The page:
Money: Banking and the Law

by Gordon Crann and Alan Redway

Before 1987 the “four pillars” of Canada’s financial sector were legally separated into banks, trust companies, insurance companies and stock brokers. Since then, you can get most of these financial services, with the partial exception of insurance, at the same institution.

There are still some important legal differences depending upon the type of financial service you are looking for.

For instance, most low-risk investments are covered by deposit insurance to protect you up to a limit of $100,000 if the company fails. A low-risk investment might be Canadian funds deposited in savings accounts and in fixed-income investments for terms no longer than 5 years (usually Guaranteed Investment Certificates or GICs) as long as they are at federally regulated banks and trust companies, or at provincially regulated credit unions and caisses populaires.
Riskier investments, such as stocks, bonds or mutual funds, and foreign currency deposits are not covered by deposit insurance. In these cases it is very important that you make sure the company you are investing your money with has a reputation for sound financial management.

Opening An Account

Once you have decided what institution you want to invest your money in, then the next step is to open an account.

As long as you can show acceptable identification, then you have the legal right to open a bank account. You can use the following identification:

  • Any two pieces of identification from List A or List B below, one of which must be from List A; or
  • One piece from List A below, if your identity can be confirmed by a client in good standing with the bank or by a person of good standing in the community where the bank is located.

List A includes:

  • A valid driver’s license issued within Canada;
  • A current Canadian passport;
  • A Certificate of Canadian Citizenship or Certification of Naturalization;
  • A Permanent Resident Card;
  • Citizenship and Immigration Canada Form IMM1000 or IMM1442;
  • A Social Insurance Number (SIN) card issued by the Government of Canada; or
  • A provincial health insurance card.

List B includes:

  • An employee identity card with a photograph from an employer well known in the community;
  • A signed credit card or automated banking machine (ABM) card issued by a member of the Canadian Payments Association; or
  • A foreign passport.
  • Some banks also accept a Confirmation of Permanent Residence (IMM5292) as acceptable identification.

A bank can refuse to open an account if:

  • The bank thinks you will use the account to break the law;
  • You committed a crime against a bank within seven years;
  • The bank thinks you gave false information when applying for the account;
  • The bank thinks that opening the account might bring harm to its customers or staff; or
  • You cannot show acceptable identification.

If a bank refuses to open an account for you, make sure you get a note stating this, then ask the bank how to complain. The note must also tell you how to contact the Financial Consumer Agency of Canada.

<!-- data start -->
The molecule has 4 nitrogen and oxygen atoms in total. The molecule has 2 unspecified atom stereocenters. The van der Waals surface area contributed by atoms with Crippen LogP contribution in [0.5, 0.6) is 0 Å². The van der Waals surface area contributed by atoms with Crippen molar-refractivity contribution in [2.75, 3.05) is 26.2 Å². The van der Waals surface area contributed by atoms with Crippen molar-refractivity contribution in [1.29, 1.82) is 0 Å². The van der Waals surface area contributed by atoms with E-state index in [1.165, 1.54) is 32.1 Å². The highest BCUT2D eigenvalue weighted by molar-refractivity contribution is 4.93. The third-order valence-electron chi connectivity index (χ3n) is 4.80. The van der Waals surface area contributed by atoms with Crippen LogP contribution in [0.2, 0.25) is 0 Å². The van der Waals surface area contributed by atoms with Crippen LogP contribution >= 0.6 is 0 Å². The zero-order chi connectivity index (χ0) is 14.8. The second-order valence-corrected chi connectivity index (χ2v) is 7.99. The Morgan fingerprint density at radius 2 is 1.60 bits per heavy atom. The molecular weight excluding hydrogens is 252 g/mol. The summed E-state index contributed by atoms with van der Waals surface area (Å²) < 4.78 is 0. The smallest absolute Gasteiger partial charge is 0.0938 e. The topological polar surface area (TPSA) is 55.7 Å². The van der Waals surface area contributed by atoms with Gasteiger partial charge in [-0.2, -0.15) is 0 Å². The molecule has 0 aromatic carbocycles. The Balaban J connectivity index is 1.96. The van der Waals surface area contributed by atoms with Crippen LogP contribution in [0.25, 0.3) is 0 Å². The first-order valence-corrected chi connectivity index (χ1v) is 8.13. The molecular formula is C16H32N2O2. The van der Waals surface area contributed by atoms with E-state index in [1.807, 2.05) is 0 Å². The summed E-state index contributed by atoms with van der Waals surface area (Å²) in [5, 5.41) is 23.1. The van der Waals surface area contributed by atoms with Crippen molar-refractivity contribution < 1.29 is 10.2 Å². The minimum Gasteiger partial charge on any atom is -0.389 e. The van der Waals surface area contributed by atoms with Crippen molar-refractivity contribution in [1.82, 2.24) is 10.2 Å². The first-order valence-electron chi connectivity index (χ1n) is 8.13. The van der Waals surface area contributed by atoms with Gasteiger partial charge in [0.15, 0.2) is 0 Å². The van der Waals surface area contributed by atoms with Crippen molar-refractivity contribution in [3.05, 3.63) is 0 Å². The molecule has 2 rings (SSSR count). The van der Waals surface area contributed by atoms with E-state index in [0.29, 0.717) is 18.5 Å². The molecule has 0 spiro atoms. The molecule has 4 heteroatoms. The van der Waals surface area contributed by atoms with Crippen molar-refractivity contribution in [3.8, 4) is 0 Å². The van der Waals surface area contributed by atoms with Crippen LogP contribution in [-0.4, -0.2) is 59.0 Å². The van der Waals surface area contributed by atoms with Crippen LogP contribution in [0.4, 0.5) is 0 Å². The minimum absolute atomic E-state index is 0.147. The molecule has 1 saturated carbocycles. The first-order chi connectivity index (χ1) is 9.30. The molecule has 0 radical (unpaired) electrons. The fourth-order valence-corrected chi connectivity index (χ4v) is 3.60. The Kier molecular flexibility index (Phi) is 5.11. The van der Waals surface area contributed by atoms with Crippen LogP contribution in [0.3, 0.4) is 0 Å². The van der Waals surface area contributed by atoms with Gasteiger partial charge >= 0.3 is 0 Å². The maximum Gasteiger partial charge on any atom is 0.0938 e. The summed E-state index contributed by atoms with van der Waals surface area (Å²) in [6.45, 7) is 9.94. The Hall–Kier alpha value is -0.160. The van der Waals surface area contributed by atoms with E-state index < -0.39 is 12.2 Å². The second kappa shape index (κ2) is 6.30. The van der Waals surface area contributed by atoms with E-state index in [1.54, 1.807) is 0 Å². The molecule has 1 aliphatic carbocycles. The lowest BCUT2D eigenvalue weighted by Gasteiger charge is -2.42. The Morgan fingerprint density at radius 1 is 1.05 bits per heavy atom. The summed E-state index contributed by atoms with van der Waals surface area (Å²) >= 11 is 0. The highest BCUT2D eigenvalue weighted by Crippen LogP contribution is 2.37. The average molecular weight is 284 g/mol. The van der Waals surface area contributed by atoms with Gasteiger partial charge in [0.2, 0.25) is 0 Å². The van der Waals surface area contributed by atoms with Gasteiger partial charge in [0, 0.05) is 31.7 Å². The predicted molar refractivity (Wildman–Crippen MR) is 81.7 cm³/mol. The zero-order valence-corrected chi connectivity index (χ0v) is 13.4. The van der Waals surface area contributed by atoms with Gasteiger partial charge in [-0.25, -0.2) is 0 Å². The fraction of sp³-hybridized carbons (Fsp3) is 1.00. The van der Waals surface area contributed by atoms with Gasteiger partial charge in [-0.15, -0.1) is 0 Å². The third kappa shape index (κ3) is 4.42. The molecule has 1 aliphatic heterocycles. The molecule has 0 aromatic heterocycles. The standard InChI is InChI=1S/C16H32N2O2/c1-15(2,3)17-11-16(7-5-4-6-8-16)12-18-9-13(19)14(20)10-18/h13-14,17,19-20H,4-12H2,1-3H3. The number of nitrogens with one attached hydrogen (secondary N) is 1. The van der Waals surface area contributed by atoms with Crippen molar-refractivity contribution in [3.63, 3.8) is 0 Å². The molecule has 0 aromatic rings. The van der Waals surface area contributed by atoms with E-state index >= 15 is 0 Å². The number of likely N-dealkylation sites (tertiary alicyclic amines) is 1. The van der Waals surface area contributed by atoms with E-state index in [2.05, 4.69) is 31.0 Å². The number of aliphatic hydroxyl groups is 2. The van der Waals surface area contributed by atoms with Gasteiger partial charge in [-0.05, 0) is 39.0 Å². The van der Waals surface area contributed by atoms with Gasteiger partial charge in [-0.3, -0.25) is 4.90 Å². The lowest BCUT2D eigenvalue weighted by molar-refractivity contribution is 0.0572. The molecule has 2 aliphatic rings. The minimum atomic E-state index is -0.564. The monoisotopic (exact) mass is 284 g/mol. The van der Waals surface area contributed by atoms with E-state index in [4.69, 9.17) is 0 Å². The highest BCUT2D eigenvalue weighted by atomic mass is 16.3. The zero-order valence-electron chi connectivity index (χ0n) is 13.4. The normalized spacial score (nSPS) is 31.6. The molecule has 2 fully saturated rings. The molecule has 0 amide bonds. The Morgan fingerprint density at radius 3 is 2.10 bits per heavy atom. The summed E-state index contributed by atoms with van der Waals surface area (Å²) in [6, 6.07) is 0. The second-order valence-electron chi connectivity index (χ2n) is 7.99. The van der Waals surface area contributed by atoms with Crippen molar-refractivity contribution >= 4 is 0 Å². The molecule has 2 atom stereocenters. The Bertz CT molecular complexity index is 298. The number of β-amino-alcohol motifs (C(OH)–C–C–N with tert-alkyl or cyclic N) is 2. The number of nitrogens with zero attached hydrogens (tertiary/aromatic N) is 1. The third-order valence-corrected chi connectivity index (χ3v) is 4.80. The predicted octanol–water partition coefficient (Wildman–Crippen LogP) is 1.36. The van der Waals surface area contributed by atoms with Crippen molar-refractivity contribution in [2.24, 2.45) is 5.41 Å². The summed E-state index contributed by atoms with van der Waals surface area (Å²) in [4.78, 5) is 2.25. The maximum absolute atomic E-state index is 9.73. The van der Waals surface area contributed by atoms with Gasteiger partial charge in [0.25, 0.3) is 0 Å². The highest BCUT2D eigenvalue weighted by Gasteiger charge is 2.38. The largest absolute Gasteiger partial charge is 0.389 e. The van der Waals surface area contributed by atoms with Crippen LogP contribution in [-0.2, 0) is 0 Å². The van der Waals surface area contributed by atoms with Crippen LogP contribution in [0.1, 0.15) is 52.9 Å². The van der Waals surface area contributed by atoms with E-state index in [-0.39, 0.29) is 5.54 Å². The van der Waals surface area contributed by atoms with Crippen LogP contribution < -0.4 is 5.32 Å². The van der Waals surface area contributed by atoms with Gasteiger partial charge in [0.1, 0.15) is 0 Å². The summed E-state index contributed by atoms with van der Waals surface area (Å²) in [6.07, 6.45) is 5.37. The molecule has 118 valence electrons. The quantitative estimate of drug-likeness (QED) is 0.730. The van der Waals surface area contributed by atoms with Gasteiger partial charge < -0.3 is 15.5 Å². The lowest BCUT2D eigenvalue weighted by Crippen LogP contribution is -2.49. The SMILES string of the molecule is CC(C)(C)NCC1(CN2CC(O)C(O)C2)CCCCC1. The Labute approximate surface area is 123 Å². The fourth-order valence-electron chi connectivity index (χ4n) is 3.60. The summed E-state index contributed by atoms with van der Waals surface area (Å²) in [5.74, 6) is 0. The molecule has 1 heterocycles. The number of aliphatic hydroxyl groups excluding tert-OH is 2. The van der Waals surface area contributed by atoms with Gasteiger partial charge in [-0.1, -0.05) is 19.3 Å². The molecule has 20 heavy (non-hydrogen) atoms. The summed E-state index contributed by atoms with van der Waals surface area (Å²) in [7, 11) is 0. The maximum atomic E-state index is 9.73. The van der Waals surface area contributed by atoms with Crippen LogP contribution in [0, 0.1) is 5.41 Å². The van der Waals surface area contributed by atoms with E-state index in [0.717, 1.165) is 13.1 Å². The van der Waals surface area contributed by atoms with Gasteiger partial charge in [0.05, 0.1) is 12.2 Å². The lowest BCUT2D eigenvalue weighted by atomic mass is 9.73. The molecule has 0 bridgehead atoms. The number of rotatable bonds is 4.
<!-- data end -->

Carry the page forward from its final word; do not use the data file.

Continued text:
Getting a Credit Card, Loan, Line of Credit or Mortgage

Most people during their life need to borrow funds or access money on credit. The most common way to do this is to apply for a credit card, personal loan, line of credit or mortgage. All the funds you borrow must be repaid, usually in instalments and with interest.

The amount you are allowed to borrow usually depends upon your income and your credit history. It will also depend upon whether the credit card, loan or line of credit will be unsecured or secured by collateral (some thing equal or greater in value to the amount being borrowed). Mortgages are always secured by real estate.

In some cases, you may be required to have another person co-sign a loan or mortgage as a guarantor (this person guarantees to pay whatever money you owe if you cannot pay).

One problem many newcomers have when borrowing money is that Canadian financial institutions may not recognize credit histories from outside Canada.
If this is a problem you face, then consider applying for a secured credit card as a way to build your credit rating and establish a positive Canadian credit history.
Depending on the credit limit, the required security deposit for a secured credit card can range from $75 to $10,000.

If you do not make your credit card payments, however, the bank has the right to take the money from your security deposit (usually a GIC or term deposit).
Once you have used the credit card for a certain period, paid your bills on time and established a positive credit history, you will be eligible for an unsecured credit card and your security deposit will be returned to you.

The Financial Consumer Agency of Canada publication entitled “Secured Credit Cards” found at
http://www.fcac-acfc.gc.ca/eng/publications/ccc/0104/pdfs/Secured-e.pdf
provides useful information on how secured credit cards work and lists some of the financial institutions were they are available in Canada.

You should always read the loan, credit card, line of credit or mortgage agreement and make sure you understand your obligations before signing. However, a mortgage is the only one of these borrowing agreements where a lawyer will usually become involved.

BIOS:
Gordon Crann and Alan Redway, Q.C. are lawyers with Redway & Butler LLP, Barristers & Solicitors. They provide legal advice and assistance in all areas of the law, except criminal law. Alan is a former Federal Housing Minister, MP for Don Valley East and Mayor of East York. Gordon is a former East York Councillor.

CNM